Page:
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Editorial: Find a balance on naming delinquent companies

It’s a tricky question about business owners who fall behind in their financial obligations to the Erie County Industrial Development Agency: Should they be publicly identified, possibly to the detriment of their businesses, or should they be protected, even though they are failing in their pledge to the public?

Count Mark Poloncarz in the first camp. “We deserve – and the public deserves – to know,” said the Erie County executive, who serves on the development agency’s board of directors. In his view, companies that fall behind on a loan to a public entity are usually experiencing significant financial trouble.

Dottie Gallagher, also a board member as well as president of the Buffalo Niagara Partnership, argues for discretion.

“I would not be in favor of public shaming if it’s possible that this company could pay this back,” she said. “There should be some sensitivity around the company’s specific issue.”

Both, in fact, raise valid points. To Poloncarz’s point, these businesses are accepting public support, in the case of the ECIDA, from the federal government. If they start falling behind on payments they owe, the public surely has a right to know. But publicly identifying those businesses may further harm them and decrease the chance that they can catch up. And would it serve a purpose beyond notifying the public?

This may be one of those issues that defies an easy resolution. Nevertheless, it is surely crying out for attention.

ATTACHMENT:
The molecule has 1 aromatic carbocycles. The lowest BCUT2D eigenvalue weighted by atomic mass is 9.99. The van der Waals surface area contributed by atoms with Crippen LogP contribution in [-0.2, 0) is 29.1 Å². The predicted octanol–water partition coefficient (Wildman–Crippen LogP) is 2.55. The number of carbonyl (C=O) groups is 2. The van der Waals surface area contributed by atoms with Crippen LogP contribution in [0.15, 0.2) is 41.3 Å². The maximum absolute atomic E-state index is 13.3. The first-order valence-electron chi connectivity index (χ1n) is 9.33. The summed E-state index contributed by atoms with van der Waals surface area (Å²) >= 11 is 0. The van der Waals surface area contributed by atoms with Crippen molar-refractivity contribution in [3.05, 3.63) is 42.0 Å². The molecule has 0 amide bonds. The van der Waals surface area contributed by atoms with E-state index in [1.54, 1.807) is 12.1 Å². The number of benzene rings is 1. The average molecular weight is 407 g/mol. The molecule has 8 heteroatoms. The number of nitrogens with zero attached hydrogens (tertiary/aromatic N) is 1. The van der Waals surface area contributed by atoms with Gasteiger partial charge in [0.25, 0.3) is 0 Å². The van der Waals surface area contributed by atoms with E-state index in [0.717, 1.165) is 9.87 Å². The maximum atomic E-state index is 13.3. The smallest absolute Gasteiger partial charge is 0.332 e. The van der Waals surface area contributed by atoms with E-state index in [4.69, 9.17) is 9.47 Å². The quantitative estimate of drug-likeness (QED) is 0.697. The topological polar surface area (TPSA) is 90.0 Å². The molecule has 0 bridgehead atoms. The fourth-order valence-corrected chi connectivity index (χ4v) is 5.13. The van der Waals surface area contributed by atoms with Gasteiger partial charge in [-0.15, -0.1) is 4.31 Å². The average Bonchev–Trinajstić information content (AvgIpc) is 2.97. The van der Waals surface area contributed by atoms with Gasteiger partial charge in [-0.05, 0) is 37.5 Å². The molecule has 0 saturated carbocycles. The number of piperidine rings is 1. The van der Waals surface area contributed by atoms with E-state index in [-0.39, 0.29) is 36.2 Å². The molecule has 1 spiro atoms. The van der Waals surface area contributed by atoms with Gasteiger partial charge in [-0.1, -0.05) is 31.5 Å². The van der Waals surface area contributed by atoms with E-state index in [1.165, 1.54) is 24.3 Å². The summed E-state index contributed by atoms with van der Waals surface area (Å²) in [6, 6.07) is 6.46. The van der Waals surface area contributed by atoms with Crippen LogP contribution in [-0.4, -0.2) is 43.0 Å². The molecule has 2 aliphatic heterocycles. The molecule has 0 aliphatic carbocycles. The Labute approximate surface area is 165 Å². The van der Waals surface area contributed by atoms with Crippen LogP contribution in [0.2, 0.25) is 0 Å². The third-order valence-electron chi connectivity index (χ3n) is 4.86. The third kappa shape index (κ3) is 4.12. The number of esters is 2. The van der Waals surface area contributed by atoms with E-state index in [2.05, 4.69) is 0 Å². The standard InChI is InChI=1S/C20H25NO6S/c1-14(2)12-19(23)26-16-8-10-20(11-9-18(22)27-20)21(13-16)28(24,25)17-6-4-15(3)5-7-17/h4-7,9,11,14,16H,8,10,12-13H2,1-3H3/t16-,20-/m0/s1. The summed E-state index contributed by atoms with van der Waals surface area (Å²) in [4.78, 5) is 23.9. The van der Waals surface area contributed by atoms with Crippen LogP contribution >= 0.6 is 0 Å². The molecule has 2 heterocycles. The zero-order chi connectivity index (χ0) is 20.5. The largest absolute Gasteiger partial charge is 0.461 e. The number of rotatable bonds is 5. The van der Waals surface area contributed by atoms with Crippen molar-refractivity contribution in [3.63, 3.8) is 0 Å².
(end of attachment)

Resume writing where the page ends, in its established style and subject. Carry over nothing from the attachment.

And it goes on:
The loans are made through the Regional Development Corp., an arm of the Erie County Industrial Development Agency. The RDC’s delinquency rate hit a disturbing 14% in September, nearly triple the previous month’s rate of 5.2%, said Gerald Manhard, chief lending officer of the RDC.

Four loans totaling $1.76 million are now delinquent, Manhard said. They are among $12.8 million in outstanding loans.

Like Gallagher, Manhard is hesitant to publicly list the delinquent loans along with the name of the borrower, as Poloncarz proposes. The possibility of harm is obvious, especially if, as he said, competitors use the information as a selling point against them. A critic might argue that such are the risks of leaning on public entities for financing.

The answer, as is frequently the case, must lie somewhere between immediately identifying such companies, to their possible detriment, and waiting until they are hopelessly behind, to the disregard of the public’s interest.

What is the magic number? Two payments behind? Four? Eight? That’s a matter of negotiation. The fact is that while no policy will be perfect, just about anything will be better than either extreme.

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